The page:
Taking on the role of a solo UX researcher can feel like diving into uncharted waters. It demands versatility, resilience, and a knack for wearing multiple hats. 

Dale Husband, a UX researcher and the host of the UXR Minds podcast, knows the intricacies of this role well. We met with Dale to chat about his experience working as a solo researcher at a startup.

Dale discusses how he found himself in the industry, offers advice on transitioning careers, and provides a 30/60/90-day plan for starting with a new client. 

How did you become a UX researcher?

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Dale's journey into UX research reflects a diverse background and a passion for understanding users' needs. He initially studied tech hardware, then moved into a customer experience and support role, where he worked on a Microsoft Office 365 cloud project. His interaction with users during this time sparked an interest in improving user experiences. 

“I loved the interaction with customers, with users, helping them set up a cloud project or set up their licenses and help them through the whole journey.”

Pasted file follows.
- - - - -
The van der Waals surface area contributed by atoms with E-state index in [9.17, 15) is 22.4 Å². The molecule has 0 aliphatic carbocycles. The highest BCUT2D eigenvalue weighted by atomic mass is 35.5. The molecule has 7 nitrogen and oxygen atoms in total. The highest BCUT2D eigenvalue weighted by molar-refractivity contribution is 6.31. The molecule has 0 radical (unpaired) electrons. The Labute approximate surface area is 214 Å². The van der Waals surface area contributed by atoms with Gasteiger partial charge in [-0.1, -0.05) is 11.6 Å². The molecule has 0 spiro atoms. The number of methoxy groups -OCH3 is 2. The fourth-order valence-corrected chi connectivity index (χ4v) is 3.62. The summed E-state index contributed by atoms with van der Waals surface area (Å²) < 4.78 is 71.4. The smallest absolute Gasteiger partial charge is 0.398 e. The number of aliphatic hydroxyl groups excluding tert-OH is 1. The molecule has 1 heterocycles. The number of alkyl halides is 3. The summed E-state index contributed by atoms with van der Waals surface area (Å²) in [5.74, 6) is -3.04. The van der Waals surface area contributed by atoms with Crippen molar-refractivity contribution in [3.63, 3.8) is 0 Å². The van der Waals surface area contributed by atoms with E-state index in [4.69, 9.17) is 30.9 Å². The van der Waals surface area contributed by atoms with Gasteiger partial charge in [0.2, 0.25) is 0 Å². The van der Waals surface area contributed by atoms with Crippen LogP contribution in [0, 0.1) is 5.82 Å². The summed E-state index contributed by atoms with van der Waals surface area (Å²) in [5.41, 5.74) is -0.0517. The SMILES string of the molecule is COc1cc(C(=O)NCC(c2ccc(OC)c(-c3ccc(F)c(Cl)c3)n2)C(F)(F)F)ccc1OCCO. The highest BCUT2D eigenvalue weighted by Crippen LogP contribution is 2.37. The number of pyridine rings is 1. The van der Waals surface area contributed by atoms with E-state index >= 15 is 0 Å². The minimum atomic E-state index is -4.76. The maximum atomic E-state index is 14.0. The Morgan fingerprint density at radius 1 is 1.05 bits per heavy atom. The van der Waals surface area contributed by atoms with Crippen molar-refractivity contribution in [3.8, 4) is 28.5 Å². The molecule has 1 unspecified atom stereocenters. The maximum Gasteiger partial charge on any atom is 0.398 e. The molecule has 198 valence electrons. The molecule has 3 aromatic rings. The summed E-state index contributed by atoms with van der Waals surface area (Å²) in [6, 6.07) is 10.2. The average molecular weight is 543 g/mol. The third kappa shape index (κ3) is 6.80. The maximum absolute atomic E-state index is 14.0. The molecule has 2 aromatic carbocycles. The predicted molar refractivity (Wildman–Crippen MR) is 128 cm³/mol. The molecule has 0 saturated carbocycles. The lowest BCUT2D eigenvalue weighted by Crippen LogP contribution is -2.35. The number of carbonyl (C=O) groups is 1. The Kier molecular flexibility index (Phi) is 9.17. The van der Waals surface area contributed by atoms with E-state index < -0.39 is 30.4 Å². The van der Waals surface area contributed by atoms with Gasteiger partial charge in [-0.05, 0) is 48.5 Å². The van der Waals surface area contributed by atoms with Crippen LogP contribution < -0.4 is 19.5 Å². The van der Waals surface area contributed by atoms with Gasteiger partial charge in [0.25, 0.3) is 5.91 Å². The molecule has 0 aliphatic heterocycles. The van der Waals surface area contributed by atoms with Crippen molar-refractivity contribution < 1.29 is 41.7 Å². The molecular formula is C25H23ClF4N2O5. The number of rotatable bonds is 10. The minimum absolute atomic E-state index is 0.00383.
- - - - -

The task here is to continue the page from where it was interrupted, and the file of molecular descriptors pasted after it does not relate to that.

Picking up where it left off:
After moving to Italy, he was introduced to UX through connections and decided to pursue it through self-learning. “I realized that UX was what I really wanted to do. It's where my passions lie,” shares Dale. 

During this period, he also studied social psychology, which complemented his prior experiences and prepared him for UX research. Dale's approach involved self-learning, volunteering, and shadowing to bridge any skill gaps and understand methodologies better. 

This combination of learning methods allowed him to transition smoothly into UX, eventually leading to freelancing and paid contract roles.

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You've been working as a solo researcher at a start-up. How did you approach your first 30/60/90 days in the role?